New Forest Ponies - New Forest National Park - Forest life in photographs

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New Forest Ponies

I mentioned in my introduction to this website that the iconic New Forest Ponies, a major feature of the New Forest National Park, would feature heavily in its pages.

Although they appear in various other featured areas of my website, I felt they just had to have their own section.

To have all the photos together in this manner makes it easier to view them.  You get a better perspective of the ponies in their Forest settings as they wander around the various villages throughout the New Forest.

The ponies roam around the New Forest freely, so the location title above each photo is just where they happened to be at the time I took the particular photo/s.

Ponies (page 1)
Acres Down
Barrow Moor, Bolderwood Ornamental Drive
I took advantage of being stationary on my journey through the village for this encounter wth the ponies. My easily accessible Canon compact on my belt enabled a quick response to capture this very common scene (taken through the car windscreen).
Brinken Wood

This was an opportune moment whilst heading west out of Brockenhurst on the Burley Road. Two very loving ponies decided to stop in the middle of the road for a cuddle. As I was the only car on the road at this time I stopped, and Kathy got the shot on her phone camera - hence the reflections in the windscreen. (See photo 2 for a close-up).

As traffic approached from behind us we set off driving again and Kathy took another phone shot.

As you can see, they are not at all frightened or concerned about cars so they won't move out of your way as you approach them.

The reflective collar is to make them more visible during the hours of darkness. You will see them roaming about during the night, grazing as they go. So with the lack of street-lighting on the country roads, extra care and vigilance is required.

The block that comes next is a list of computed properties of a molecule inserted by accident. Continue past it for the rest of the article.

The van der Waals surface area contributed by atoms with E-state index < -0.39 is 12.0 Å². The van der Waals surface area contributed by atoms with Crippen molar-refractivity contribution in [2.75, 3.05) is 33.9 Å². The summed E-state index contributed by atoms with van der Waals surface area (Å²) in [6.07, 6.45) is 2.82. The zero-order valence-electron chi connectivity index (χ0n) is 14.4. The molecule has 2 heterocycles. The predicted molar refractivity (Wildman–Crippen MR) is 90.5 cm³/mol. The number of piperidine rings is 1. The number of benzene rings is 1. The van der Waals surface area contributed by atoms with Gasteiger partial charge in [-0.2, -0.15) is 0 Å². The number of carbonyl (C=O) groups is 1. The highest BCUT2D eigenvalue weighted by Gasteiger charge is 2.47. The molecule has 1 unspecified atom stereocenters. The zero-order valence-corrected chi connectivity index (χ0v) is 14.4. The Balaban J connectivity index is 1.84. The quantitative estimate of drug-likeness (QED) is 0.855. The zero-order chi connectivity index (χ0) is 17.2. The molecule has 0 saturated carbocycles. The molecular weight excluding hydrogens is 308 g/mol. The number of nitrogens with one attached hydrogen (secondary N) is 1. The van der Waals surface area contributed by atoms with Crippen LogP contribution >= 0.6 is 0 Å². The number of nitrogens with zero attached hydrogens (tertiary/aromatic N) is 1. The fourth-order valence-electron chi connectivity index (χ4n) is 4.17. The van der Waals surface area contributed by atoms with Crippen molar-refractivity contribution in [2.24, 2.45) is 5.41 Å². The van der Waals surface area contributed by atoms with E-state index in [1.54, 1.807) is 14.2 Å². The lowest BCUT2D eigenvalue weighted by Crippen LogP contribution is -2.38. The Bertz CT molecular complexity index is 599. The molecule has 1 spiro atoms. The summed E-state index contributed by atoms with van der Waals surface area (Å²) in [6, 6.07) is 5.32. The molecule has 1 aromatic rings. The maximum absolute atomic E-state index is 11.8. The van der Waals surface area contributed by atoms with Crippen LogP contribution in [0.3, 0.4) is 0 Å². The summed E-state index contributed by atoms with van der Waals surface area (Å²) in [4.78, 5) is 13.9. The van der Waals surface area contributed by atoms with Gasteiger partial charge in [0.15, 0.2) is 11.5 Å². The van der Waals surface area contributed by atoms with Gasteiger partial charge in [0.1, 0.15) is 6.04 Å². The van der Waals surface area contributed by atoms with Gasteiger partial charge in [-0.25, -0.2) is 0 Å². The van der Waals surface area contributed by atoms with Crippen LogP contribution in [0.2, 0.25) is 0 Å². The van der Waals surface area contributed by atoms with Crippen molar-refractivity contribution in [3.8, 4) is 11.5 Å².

Emery Down
Eyeworth Pond, Fritham
Godshill, B3078 Roger Penny Way
Rans Wood
Setley Pond
Wilverley Plain
Wootton Bridge
Animal Accidents in the New Forest
I have included this section to hopefully help raise driver awareness to a serious problem.  New Forest ponies are being killed and seriously injured on the Forest roads by speeding and reckless motorists.

This is occurring all too often, so to help combat this Police speed enforcement officers are positioned along the roads most prone to animal accidents, with infra-red cameras that can photograph vehicles in the dark, in an attempt to reduce these tragedies.

The campaign, started in February 2014, is proving to be successful but speeding, thoughtless and reckless motorists continue to be a big problem.

The latest animal accident statistics, along with a map of the areas worst affected (right), has recently been published (May 2015).  The red dots on the map show the locations of animal accidents in the New Forest (click map for larger version).

Out of the 138 accidents in 2014, more than a third took place on three particular roads in the National Park:

B3078 from Cadnam to Godshill - 24 accidents
B3054 from Hatchet Pond to Portmore - 16 accidents
B3056 from Hatchet Pond to Lyndhurst - 13 accidents

The map also shows a cluster of accidents from Picket Post to Burley Street and by Bolton's Bench in Lyndhurst.

Out of 9,319 roaming animals in 2014, 68 were killed and 23 were injured. The rest of the 138 escaped uninjured.

Ponies, donkeys and cattle have been allowed to roam freely around the New Forest for centuries.  It's nothing new that has been introduced that drivers are unaware of, so there are no excuses.  And it has to be said that it is not just visiting drivers to the area that are the only offenders, local drivers are also responsible for causing some of these accidents.  More shame on them for they should know better.

A maximum speed limit of 40 mph is in place to help cut down accidents, but I personally think this is still too fast.  And some drivers ignore the speed limits anyway, so this only works for responsible drivers.

The ponies are not afraid of vehicles and do not appreciate the dangers they impose.  It is up to all of us to be their protectors and to ensure their safety, so they may continue providing us with enjoyment for many more centuries.

So, visiting or local drivers please keep your speeds down and your awareness sharp - day and night.

(17 May 2015)
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